Cora Keegan wonders whether science is partly to blame for the existence of anti-vaxxers.
When you seem to receive emails about yet another measles outbreak every semester, it is difficult as a science student not to pay attention to the fact that a measles vaccine exists. It is glaringly obvious that vaccines are the way forward. Despite this, there is a huge growing movement of anti-vaxxers. It’s been taken as true for hundreds of years that the earth is round, but there are still thousands of adamant flat earthers, who think that big science is out to get them. We are living in the wake of a climate emergency, and there are still people who don’t believe in climate change. Something is going wrong, and it might be science’s fault.
For years, scientists have failed to engage with ordinary people. It’s taken the attitude of talking at people, instead of talking to people. I have spent a lot of time procrastinating on my college work listening to rubbish conspiracy theories. For a minute you can almost believe them. Everyone seems to use arguments that seem so intuitive and simple. They seem so easy to follow and real that it would be hard to not believe that the Earth is flat. Science on the other hand, is difficult to follow and the complex ideas, even the idea of gravity, seem hard to understand properly. Most people just trust it exists. Flat earthers, climate change deniers, and anti-vaxxers feel the need to question everything, and maybe that is a good thing to do. The problem is that science is bad at communicating ideas in an intuitive way. An obvious example is how scientists use a word like ‘theory’ quite differently to how it is used colloquially. There are very few resources available outside of academia that explain how it is used by scientists.
Science seems so out of reach to most people. Peer reviewed papers are really important to scientists. They are how we figure out what is good science and is true and what might not be. However, most people would never go on google scholar, much less pay for a subscription service to a journal, for some light bedtime reading. Most of the information is only available in formal education settings. The world of STEM seems so disconnected from real life, in a way that’s not true in a lot of other subjects. Philosophy, for example, can be very complicated but a lot of philosophical ideas are around us, and people can have a chat about it without needing to always understand the jargon. Even in situations like the Leaving Cert, where we are explicitly trying to teach people, students are taught ‘wrong’ chemistry to make it simpler, so that big concepts can be understood and knowledge can be built on. As you progress through college this ‘wrong’ information gradually becomes more correct. If we cannot even always explain it to people in college, it is definitely reasonable for people to think science is lying to them.
In college you are encouraged to get involved and write papers. You are told about the importance of getting peer reviewed. However, there is barely any emphasis on engaging with others and the importance of explaining science in simple language that everyone can understand. It is always put on the backburner. Science and many scientists have put themselves on a pedestal for such a long time. They have convinced themselves that the only people they need to inform are each other, forgetting that the reason they spend their days researching vaccines is to save lives. Sure, a lot of scientists when asked about vaccines will explain, but no one is really spreading in layman terms how they work, hoping that statistics on their own will do the talking. They are fighting a war against a very vocal group of people using simple, albeit false logic. If you go on Twitter, anti-vaxxers are screaming and shouting from the top of their lungs about how dangerous vaccines are. All the while scientists have proven to themselves hundreds of times over that vaccines are safe, so have stopped telling the public about it. The evidence is so overwhelming that they see no point in communicating it to the public. The debate is settled in peer review, so the matter need not be spoken about.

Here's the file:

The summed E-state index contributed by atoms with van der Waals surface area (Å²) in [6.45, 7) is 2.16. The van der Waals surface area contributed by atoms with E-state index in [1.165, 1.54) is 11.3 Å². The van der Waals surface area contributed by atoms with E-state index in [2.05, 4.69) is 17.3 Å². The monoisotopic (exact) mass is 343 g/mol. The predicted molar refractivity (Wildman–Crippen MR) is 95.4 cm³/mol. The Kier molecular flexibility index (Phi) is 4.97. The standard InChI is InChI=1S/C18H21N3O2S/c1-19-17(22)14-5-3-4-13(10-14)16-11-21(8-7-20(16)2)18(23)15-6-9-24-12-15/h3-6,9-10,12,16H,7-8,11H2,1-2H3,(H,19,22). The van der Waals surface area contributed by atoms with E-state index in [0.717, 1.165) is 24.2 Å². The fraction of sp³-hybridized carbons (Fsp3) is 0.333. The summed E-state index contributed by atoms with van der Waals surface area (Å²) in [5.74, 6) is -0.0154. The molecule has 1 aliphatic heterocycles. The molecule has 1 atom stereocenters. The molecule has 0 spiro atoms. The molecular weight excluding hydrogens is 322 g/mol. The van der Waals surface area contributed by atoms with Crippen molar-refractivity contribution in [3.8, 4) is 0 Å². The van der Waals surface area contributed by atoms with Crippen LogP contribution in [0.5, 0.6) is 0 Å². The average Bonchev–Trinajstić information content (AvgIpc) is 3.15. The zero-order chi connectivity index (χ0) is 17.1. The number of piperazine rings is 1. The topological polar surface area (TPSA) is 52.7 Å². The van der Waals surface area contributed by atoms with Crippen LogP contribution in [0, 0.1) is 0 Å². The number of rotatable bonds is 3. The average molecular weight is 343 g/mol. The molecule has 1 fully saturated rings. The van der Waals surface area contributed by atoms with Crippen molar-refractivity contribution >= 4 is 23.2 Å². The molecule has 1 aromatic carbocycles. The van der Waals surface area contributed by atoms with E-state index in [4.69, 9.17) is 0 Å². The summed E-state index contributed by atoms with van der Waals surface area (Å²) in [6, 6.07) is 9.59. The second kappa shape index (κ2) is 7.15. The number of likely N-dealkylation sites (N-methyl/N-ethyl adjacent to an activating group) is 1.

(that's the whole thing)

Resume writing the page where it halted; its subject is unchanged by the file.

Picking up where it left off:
This exact problem also exists about the idea of flat earth. Flat earthers are labelled as stupid and dumb conspiracy theorists and laughed at. We’re all probably guilty of this, but the problem is this is not working. More and more people are believing the earth is flat. Some flat earthers genuinely believe we have all been hoodwinked. The information available to them relies on understanding jargon that can take a while to get to grips with. To stop this argument there should be readily available books or websites to explain these things clearly, instead of calling them nuts.
Parent’s lack of engagement goes right back to the idea of people even being afraid to have chemicals in their precious child's food. The problem is that the word has been demonised, and scientists have allowed it to be. Sure some additives are definitely not ideal in food, but not all chemicals are dangerous. Literally everything is a chemical compound. If they won't let a child eat a chemical, they definitely will not be injecting their child with these chemicals.
There has been some development in the idea of science being more accessible but it hasn't been interested in what normal people need from science in a long time. Scientists are bored of doing one of the most important parts of science and that's conversing and telling people the importance of science. It's not all about new discoveries. Today sometimes it's about reminding people the importance of old discoveries.